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Don't Understand Ohio's Legalization Vote? It's Easy As 1-2-3

Update: Nov. 4, 2015: Ohioans overwhelmingly voted down Issue 3 - which would have created a marijuana monopoly in the state - by nearly a 2-to-1 margin. So the prohibition of medical and recreational marijuana will continue in Ohio for the time being. Meanwhile, Issue 2 - the measure to prevent monopolies in any industry from being added to the state constitution - passed. It ensures no marijuana monopolies will be created in the future.

Here's a recap of the historic vote.

Issue 3

If Ohio residents vote "yes" on Issue 3, everyone aged 21 or over will be able to carry up to one ounce of marijuana at a time. They will also be able to grow up to four plants per household, as long as they get a license that will cost $50. At any given time, people can have only eight ounces of cannabis per residence - not resident. People won't be allowed to consume cannabis, in any form, in public places.

The state will also collect taxes from the manufacturers and growers (15 percent) and retailers (5 percent) based on gross revenue.

Here's where things get controversial, even if you support legalization. If Issue 3 passes, the state will give 10 cannabis firms exclusive rights to grow product and supply retailers, thereby creating a monopoly. Not everyone is happy with this, which is where Issue 2 comes in. We'll get to that shortly.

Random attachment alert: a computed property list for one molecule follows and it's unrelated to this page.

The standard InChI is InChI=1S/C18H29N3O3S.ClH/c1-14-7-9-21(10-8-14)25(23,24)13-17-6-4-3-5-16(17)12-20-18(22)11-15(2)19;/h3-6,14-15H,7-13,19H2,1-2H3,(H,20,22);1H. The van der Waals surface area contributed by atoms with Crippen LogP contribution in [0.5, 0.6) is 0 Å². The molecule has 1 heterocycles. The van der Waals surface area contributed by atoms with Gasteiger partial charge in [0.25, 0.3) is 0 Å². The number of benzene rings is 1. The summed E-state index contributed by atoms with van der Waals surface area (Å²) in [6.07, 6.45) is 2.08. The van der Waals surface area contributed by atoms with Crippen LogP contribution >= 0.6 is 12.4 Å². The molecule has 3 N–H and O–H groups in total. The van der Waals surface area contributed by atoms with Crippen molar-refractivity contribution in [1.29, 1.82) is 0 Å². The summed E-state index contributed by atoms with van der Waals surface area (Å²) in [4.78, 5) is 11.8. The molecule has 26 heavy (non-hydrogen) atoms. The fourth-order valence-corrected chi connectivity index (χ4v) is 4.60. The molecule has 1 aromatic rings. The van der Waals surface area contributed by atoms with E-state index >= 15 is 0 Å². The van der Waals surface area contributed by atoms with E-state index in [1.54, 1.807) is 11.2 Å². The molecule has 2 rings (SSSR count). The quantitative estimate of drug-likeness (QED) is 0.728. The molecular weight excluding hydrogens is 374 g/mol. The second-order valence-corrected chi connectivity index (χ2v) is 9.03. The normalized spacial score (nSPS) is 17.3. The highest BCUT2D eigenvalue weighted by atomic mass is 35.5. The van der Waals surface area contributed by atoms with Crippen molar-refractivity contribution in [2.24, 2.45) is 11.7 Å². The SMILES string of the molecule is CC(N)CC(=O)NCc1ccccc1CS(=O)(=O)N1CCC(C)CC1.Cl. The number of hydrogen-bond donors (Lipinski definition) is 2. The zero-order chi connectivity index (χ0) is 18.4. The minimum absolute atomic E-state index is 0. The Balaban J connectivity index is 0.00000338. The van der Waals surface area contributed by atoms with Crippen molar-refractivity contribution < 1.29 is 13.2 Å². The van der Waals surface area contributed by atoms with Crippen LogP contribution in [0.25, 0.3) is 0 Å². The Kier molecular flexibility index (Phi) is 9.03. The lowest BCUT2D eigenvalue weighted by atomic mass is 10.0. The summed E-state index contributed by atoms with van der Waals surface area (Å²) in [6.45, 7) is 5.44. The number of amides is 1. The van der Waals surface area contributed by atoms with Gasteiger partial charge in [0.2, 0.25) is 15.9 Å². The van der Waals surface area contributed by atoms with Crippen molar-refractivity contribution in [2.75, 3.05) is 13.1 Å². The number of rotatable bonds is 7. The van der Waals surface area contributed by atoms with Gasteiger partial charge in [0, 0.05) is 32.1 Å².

The Ballot's Backers

Issue 3 was sponsored by Ian James of ResponsibleOhio, who says the cannabis industry will create more than 10,000 jobs statewide, and generate over $500-million in tax revenue per year. ResponsibleOhio gained financial backing by crafting a proposal with plenty of incentives for contributors, who are spending approximately $20-million on the campaign.

Notable investors include NBA hall-of-famer Oscar Robertson, NFL defensive end Frostee Rucker, and Nick Lachey of 98 Degrees and reality TV fame. In exchange for their support, the top contributors will receive exclusive licenses to the state's 10 proposed growing sites, which will supply both the recreational and medicinal marijuana market.

The Controversy: Issue 2

The proposed marijuana monopoly has spawned anti-Issue 3 movements, including Issue 2 - a ballot question that would invalidate any constitutional amendment that grants an economic monopoly in Ohio. Voting "yes" to Issues 2 and 3 would create a constitutional crisis that could take courts months or perhaps even years to settle.

Meanwhile, Sri Kavuru - president of Legalize Ohio 2016 - is campaigning against Issue 3 while also gathering signatures to turn a rival legalization proposal into a 2016 ballot question. Kavuru's amendment would prevent a marijuana monopoly by allowing anyone in Ohio to apply for a commercial license. Residents would also be allowed to cultivate plants at home without a permit.

Will Issue 3 Pass?

According to New Frontier Financials, a cannabis industry reporting firm, both Issue 3 and Issue 2 will likely pass.

However, three polls conducted separately by Kent State University, Bowling Green State University and the University of Akron all found voters split too narrowly to call regarding Issue 2 and Issue 3. So the Nov. 3 vote may only be the beginning of the fight to legalize cannabis in the Buckeye State.

h/t Vox, NPR, Globe Newswire, Dayton Daily News, NBC 24,


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